Jun 26, 2017

Motorcycle Death Spiral

This is turning into a record year for me. I scheduled only five MSF/MMSC classes for the season and all but one (so far) have cancelled due to lack of student interest. My local motorcycle dealers are pretty much giving up on the sales season, too. Our Victory/Indian dealer is stuck with a bunch of Victory blimps and hasn’t committed to Victory in anything resembling the same financial resources as in past years. They are hoping Polaris sales of 4-wheel farm vehicles and snow machines will turn into a viable business. The local Honda/Suzuki/Yamaha dealer barely bothers with a show salesperson on the motorcycle floor. If you are there looking at a bike and ANYONE is out on the lot looking at boats or 4-wheelers, you’ll be abandoned faster than an empty beer can at a frat party.

The Boomer hippobike bubble is done. The only “hope” the blimp manufacturers (and dealers) bhave of clinging to a business model is through slippery finance games. Harley is fooling Wall Street with its floor planning scheme, but that will soon collapse like it did in 2008.  When Harley goes, so goes Polaris and Indian. Harley’s desperate attempt to get in on the Ducati sale will probably mean that HD will pay too much, if they win the bid, for the Italian brand and that will just add to the company’s downfall. (Remember, “we lose money on every sale but we’ll make up for it in quantity.”) The Big Japanese Four gave up on the US market as a serious motorcycle business in 2009. They have far bigger fish to fry in functional economies. where small motorcycles are still a viable means of transportation.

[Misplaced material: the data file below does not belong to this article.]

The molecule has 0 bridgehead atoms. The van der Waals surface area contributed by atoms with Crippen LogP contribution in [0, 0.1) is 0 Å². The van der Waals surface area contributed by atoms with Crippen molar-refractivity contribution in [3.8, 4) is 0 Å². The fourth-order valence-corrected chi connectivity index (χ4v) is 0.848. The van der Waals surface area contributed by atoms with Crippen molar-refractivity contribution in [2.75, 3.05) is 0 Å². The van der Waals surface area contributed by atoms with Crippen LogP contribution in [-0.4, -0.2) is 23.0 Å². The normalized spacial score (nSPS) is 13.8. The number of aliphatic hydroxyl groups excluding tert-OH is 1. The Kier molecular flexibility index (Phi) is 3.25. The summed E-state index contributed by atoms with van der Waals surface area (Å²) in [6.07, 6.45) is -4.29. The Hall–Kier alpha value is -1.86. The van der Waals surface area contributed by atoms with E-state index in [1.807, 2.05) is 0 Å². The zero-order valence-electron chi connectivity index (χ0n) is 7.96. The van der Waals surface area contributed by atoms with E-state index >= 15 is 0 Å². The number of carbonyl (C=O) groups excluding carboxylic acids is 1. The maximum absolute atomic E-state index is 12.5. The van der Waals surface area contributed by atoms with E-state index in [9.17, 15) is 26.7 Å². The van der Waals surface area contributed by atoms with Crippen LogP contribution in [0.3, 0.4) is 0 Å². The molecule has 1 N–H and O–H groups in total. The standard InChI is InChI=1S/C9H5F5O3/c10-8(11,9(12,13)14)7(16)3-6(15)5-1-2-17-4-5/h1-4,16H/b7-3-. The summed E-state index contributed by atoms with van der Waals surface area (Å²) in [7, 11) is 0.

It feels like 1982 all over again, but this time there may not be a comeback.

1 comment:

  1. I live near St. Cloud and we have family in NW Iowa. Over the 4th my sons and I (50-me, 20 and 18) stopped at the Spirit Lake Victory/Indian dealer just to poke around. I was hoping to see the Empulse TT, having followed Brammo when we live in Oregon. The salesperson had never even heard of it. Anyway, I think you've hit the nail on the head. I got into motorcycling in the dirt and then stayed on the road because it was cheap reliable transportation. I still commute because it's cheap reliable transportation and makes my 15 mile commute something I enjoy. Motorcycling has become a lifestyle hobby and the people I know can't afford it.


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